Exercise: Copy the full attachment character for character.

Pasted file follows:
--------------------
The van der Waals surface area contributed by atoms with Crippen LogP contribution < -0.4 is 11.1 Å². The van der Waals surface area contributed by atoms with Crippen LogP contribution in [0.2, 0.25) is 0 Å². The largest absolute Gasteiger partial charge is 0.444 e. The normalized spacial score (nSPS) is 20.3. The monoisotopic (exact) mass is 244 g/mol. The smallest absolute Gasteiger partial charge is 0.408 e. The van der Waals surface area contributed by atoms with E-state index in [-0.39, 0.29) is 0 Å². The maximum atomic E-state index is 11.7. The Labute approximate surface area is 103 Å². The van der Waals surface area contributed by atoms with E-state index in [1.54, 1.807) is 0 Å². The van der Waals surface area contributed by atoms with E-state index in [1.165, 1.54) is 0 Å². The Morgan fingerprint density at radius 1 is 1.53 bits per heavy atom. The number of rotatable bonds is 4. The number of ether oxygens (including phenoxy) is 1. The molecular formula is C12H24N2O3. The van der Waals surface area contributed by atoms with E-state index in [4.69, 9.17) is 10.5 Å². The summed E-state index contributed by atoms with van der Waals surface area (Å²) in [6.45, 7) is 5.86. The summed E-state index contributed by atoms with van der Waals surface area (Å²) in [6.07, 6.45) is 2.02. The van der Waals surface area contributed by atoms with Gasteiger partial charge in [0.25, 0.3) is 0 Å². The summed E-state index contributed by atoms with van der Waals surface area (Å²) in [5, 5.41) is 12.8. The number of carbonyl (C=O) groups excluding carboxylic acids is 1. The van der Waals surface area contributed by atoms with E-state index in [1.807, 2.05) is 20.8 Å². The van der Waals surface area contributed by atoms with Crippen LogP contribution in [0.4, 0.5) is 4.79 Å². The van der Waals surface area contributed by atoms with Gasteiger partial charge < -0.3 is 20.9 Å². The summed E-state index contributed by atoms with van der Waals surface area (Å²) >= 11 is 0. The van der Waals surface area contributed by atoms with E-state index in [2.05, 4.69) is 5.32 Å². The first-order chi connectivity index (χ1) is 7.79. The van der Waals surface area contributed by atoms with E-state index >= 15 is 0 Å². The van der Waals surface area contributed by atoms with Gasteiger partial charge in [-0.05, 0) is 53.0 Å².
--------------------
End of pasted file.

The van der Waals surface area contributed by atoms with Crippen LogP contribution < -0.4 is 11.1 Å². The van der Waals surface area contributed by atoms with Crippen LogP contribution in [0.2, 0.25) is 0 Å². The largest absolute Gasteiger partial charge is 0.444 e. The normalized spacial score (nSPS) is 20.3. The monoisotopic (exact) mass is 244 g/mol. The smallest absolute Gasteiger partial charge is 0.408 e. The van der Waals surface area contributed by atoms with E-state index in [-0.39, 0.29) is 0 Å². The maximum atomic E-state index is 11.7. The Labute approximate surface area is 103 Å². The van der Waals surface area contributed by atoms with E-state index in [1.54, 1.807) is 0 Å². The van der Waals surface area contributed by atoms with E-state index in [1.165, 1.54) is 0 Å². The Morgan fingerprint density at radius 1 is 1.53 bits per heavy atom. The number of rotatable bonds is 4. The number of ether oxygens (including phenoxy) is 1. The molecular formula is C12H24N2O3. The van der Waals surface area contributed by atoms with E-state index in [4.69, 9.17) is 10.5 Å². The summed E-state index contributed by atoms with van der Waals surface area (Å²) in [6.45, 7) is 5.86. The summed E-state index contributed by atoms with van der Waals surface area (Å²) in [6.07, 6.45) is 2.02. The van der Waals surface area contributed by atoms with Gasteiger partial charge in [0.25, 0.3) is 0 Å². The summed E-state index contributed by atoms with van der Waals surface area (Å²) in [5, 5.41) is 12.8. The number of carbonyl (C=O) groups excluding carboxylic acids is 1. The van der Waals surface area contributed by atoms with E-state index in [1.807, 2.05) is 20.8 Å². The van der Waals surface area contributed by atoms with Crippen LogP contribution in [0.4, 0.5) is 4.79 Å². The van der Waals surface area contributed by atoms with Gasteiger partial charge < -0.3 is 20.9 Å². The summed E-state index contributed by atoms with van der Waals surface area (Å²) >= 11 is 0. The van der Waals surface area contributed by atoms with E-state index in [2.05, 4.69) is 5.32 Å². The first-order chi connectivity index (χ1) is 7.79. The van der Waals surface area contributed by atoms with E-state index >= 15 is 0 Å². The van der Waals surface area contributed by atoms with Gasteiger partial charge in [-0.05, 0) is 53.0 Å².